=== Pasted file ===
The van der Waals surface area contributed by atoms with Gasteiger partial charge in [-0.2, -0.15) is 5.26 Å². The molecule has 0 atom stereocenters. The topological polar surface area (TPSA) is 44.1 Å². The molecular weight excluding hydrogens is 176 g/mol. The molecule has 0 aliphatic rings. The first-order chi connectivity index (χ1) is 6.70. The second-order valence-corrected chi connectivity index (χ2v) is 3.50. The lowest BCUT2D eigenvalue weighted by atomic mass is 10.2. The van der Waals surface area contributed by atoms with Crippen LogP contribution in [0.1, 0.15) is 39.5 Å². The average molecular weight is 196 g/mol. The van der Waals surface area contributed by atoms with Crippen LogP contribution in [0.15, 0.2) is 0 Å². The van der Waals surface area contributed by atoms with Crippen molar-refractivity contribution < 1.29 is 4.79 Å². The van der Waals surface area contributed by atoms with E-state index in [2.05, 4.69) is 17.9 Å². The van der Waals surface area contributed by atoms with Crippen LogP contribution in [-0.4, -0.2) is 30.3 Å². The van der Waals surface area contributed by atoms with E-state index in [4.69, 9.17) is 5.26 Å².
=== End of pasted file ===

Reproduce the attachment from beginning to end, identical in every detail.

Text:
The van der Waals surface area contributed by atoms with Gasteiger partial charge in [-0.2, -0.15) is 5.26 Å². The molecule has 0 atom stereocenters. The topological polar surface area (TPSA) is 44.1 Å². The molecular weight excluding hydrogens is 176 g/mol. The molecule has 0 aliphatic rings. The first-order chi connectivity index (χ1) is 6.70. The second-order valence-corrected chi connectivity index (χ2v) is 3.50. The lowest BCUT2D eigenvalue weighted by atomic mass is 10.2. The van der Waals surface area contributed by atoms with Crippen LogP contribution in [0.1, 0.15) is 39.5 Å². The average molecular weight is 196 g/mol. The van der Waals surface area contributed by atoms with Crippen LogP contribution in [0.15, 0.2) is 0 Å². The van der Waals surface area contributed by atoms with Crippen molar-refractivity contribution < 1.29 is 4.79 Å². The van der Waals surface area contributed by atoms with E-state index in [2.05, 4.69) is 17.9 Å². The van der Waals surface area contributed by atoms with Crippen LogP contribution in [-0.4, -0.2) is 30.3 Å². The van der Waals surface area contributed by atoms with E-state index in [4.69, 9.17) is 5.26 Å².